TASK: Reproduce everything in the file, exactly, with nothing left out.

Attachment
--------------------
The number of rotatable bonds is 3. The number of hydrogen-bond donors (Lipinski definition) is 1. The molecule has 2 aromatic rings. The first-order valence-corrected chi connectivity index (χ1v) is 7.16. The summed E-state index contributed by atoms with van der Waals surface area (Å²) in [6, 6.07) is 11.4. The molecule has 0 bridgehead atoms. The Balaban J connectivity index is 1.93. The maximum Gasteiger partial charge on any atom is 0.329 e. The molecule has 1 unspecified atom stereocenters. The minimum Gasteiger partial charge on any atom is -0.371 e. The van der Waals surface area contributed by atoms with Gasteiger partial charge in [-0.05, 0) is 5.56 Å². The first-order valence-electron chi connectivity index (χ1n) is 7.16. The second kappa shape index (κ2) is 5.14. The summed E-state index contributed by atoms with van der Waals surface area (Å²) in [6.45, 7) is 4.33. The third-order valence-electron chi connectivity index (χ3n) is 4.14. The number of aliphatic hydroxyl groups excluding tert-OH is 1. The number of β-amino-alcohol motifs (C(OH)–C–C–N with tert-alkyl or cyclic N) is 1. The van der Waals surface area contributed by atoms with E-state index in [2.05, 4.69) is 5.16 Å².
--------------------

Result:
The number of rotatable bonds is 3. The number of hydrogen-bond donors (Lipinski definition) is 1. The molecule has 2 aromatic rings. The first-order valence-corrected chi connectivity index (χ1v) is 7.16. The summed E-state index contributed by atoms with van der Waals surface area (Å²) in [6, 6.07) is 11.4. The molecule has 0 bridgehead atoms. The Balaban J connectivity index is 1.93. The maximum Gasteiger partial charge on any atom is 0.329 e. The molecule has 1 unspecified atom stereocenters. The minimum Gasteiger partial charge on any atom is -0.371 e. The van der Waals surface area contributed by atoms with Gasteiger partial charge in [-0.05, 0) is 5.56 Å². The first-order valence-electron chi connectivity index (χ1n) is 7.16. The second kappa shape index (κ2) is 5.14. The summed E-state index contributed by atoms with van der Waals surface area (Å²) in [6.45, 7) is 4.33. The third-order valence-electron chi connectivity index (χ3n) is 4.14. The number of aliphatic hydroxyl groups excluding tert-OH is 1. The number of β-amino-alcohol motifs (C(OH)–C–C–N with tert-alkyl or cyclic N) is 1. The van der Waals surface area contributed by atoms with E-state index in [2.05, 4.69) is 5.16 Å².